Anthony Raphael
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Anthony P Raphael


Currently I have a joint appointment at Harvard Medical School, Wellman Centre for Photomedicine, Massachusetts General Hospital, and The University of Queensland. I am based in Boston.

Since the start of my PhD in 2008 and following its award in 2012, I have consistently contributed to the field of biomedical engineering and topical drug delivery through high impact publications and patents. My research focus at the Dermatology Research Centre is the development of novel technologies for enhanced treatment of skin disease. This has resulted in multiple papers and patents, leading to awards at national/international conferences, an early career research grant and Australia's prestigious NHMRC Early Career Fellowship.

Currently my professional pathway has been on the focus of micro-devices for topical drug delivery based on a biological, immunological and biophysical understanding of the skin. To further develop my skill set I began a joint research position at Assoc. Prof. Charles Lin’s Group at Harvard Medical School, Wellman Centre for Photomedicine, Massachusetts General Hospital. My personal goals of the projects are to develop my expertise in noninvasive imaging, biomedical optics and single cell diagnostics. The appointment will complement my current career path by strengthening my biomedical engineering expertise and furthering my fundamental knowledge of cell interaction and characterisation.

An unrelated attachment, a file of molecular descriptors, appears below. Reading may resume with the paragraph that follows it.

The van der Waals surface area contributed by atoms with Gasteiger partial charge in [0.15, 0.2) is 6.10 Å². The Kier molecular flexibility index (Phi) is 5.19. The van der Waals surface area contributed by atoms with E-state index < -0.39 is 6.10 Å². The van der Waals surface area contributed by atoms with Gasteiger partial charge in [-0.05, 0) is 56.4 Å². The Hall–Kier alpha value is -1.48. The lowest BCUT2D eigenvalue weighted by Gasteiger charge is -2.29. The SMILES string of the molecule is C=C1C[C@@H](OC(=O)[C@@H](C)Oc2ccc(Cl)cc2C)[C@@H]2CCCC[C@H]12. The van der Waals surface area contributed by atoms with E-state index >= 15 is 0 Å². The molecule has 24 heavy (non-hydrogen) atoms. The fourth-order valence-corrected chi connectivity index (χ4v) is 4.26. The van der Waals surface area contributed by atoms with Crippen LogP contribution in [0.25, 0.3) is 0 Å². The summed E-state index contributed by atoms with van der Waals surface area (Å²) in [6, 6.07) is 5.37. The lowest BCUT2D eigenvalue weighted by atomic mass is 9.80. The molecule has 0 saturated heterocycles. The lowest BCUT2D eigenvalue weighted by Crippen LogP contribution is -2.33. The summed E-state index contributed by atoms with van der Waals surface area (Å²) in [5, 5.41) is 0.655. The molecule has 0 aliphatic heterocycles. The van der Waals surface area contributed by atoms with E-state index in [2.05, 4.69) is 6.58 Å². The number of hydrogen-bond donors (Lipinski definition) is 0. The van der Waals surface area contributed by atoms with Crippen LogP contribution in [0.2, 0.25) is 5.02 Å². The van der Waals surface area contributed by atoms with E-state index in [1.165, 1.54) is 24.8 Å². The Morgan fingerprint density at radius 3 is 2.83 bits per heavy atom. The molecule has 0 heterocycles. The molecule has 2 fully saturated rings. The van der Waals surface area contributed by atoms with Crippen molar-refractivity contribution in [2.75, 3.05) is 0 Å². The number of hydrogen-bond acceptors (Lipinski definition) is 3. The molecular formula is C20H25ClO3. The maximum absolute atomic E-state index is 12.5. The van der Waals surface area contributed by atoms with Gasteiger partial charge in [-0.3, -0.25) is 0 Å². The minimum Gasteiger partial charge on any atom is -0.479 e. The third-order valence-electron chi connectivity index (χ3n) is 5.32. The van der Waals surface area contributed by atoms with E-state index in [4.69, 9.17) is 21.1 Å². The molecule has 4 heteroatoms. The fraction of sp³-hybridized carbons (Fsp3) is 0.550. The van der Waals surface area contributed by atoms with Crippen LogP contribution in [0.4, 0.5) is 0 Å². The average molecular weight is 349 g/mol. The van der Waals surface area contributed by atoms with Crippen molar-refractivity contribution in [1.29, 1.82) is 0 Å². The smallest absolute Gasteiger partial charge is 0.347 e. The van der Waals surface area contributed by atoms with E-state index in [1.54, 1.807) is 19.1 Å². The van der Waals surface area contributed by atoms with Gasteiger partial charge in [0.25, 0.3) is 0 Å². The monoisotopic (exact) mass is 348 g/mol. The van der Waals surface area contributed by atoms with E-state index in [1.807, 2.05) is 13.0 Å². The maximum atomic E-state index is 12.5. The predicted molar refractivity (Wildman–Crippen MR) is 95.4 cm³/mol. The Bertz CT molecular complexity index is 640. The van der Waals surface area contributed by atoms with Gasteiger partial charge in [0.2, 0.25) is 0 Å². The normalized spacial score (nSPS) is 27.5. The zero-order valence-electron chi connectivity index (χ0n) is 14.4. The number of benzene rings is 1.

Dermatology Drugs & Devices Immunology Oncology Pharmacology

Institution affiliations

Work details

Research Fellow

Wellman Center for Photomedicine, Harvard Medical School, Massachusetts General Hospital
My contribution to the development of a micro-biopsy platform set the groundwork for my current Fellowship and appointment at the Harvard/MGH. Here I am investigating the utility of minimally invasive micro-extraction techniques for image-guided cell characterisation in bone marrow. The aim is to extract specific hematopoietic stem cells and residual cancer stem cells in addition to their local microenvironement (niche), respectively, for spatial transcriptomics. By gaining an understanding of diseased cells within their cellular niche, it is hypothesised that the mechanisms of chemoresistance can be determined and methods to overcome it – either through improved drug treatments or by targeted disruption of the niche.

Research Fellow

Dermatology Research Centre, School of Medicine, Translational Research Centre, The University of Queensland
Following my PhD, I moved to the Dermatology Research Centre to focus on topical treatment of skin disease. I utilised non-invasive optical techniques for assessment of nanoparticle penetration, toxicity and removal within skin. In particular, my research provided information on nanoparticle infiltration and persistence within injured human skin. However, my primary focus was on the development of an elongated microparticle delivery platform for field-directed delivery of topical drugs, vaccines and particles with the emphasis on managing non-melanoma skin cancer. The motivation behind this research was to build on the benefits of microneedle delivery but remove the limitations of skin morphology, lesion size and complicated formulation requirements.